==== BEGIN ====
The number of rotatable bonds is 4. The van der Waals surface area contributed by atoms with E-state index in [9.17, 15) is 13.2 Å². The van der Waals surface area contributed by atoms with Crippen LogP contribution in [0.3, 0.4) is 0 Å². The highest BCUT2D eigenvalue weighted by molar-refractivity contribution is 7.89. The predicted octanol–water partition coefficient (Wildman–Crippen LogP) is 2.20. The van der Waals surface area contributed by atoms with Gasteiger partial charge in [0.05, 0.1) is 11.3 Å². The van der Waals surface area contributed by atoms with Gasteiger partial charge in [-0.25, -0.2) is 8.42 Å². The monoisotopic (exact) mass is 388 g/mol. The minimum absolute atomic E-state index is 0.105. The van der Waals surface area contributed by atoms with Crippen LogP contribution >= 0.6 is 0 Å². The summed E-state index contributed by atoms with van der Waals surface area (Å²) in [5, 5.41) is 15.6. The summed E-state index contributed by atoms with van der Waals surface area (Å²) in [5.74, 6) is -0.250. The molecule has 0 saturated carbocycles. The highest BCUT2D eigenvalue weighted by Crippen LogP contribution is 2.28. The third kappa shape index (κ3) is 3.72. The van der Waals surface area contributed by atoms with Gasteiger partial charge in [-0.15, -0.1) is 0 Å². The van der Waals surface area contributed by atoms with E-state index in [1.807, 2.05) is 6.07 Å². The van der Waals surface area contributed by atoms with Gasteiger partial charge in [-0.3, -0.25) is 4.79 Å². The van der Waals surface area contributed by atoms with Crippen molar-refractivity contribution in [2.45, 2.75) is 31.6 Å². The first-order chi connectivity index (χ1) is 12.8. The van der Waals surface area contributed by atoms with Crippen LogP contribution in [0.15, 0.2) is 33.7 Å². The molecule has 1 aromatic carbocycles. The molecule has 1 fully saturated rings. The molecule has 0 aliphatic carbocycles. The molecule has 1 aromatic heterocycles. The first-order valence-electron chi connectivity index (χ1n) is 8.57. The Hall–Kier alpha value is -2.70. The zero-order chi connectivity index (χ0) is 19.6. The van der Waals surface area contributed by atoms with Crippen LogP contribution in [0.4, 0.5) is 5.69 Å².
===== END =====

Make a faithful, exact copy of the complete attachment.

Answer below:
The number of rotatable bonds is 4. The van der Waals surface area contributed by atoms with E-state index in [9.17, 15) is 13.2 Å². The van der Waals surface area contributed by atoms with Crippen LogP contribution in [0.3, 0.4) is 0 Å². The highest BCUT2D eigenvalue weighted by molar-refractivity contribution is 7.89. The predicted octanol–water partition coefficient (Wildman–Crippen LogP) is 2.20. The van der Waals surface area contributed by atoms with Gasteiger partial charge in [0.05, 0.1) is 11.3 Å². The van der Waals surface area contributed by atoms with Gasteiger partial charge in [-0.25, -0.2) is 8.42 Å². The monoisotopic (exact) mass is 388 g/mol. The minimum absolute atomic E-state index is 0.105. The van der Waals surface area contributed by atoms with Crippen LogP contribution >= 0.6 is 0 Å². The summed E-state index contributed by atoms with van der Waals surface area (Å²) in [5, 5.41) is 15.6. The summed E-state index contributed by atoms with van der Waals surface area (Å²) in [5.74, 6) is -0.250. The molecule has 0 saturated carbocycles. The highest BCUT2D eigenvalue weighted by Crippen LogP contribution is 2.28. The third kappa shape index (κ3) is 3.72. The van der Waals surface area contributed by atoms with Gasteiger partial charge in [-0.15, -0.1) is 0 Å². The van der Waals surface area contributed by atoms with E-state index in [1.807, 2.05) is 6.07 Å². The van der Waals surface area contributed by atoms with Gasteiger partial charge in [-0.3, -0.25) is 4.79 Å². The van der Waals surface area contributed by atoms with Crippen molar-refractivity contribution in [2.45, 2.75) is 31.6 Å². The first-order chi connectivity index (χ1) is 12.8. The van der Waals surface area contributed by atoms with Crippen LogP contribution in [0.15, 0.2) is 33.7 Å². The molecule has 1 aromatic carbocycles. The molecule has 1 fully saturated rings. The molecule has 0 aliphatic carbocycles. The molecule has 1 aromatic heterocycles. The first-order valence-electron chi connectivity index (χ1n) is 8.57. The Hall–Kier alpha value is -2.70. The zero-order chi connectivity index (χ0) is 19.6. The van der Waals surface area contributed by atoms with Crippen LogP contribution in [0.4, 0.5) is 5.69 Å².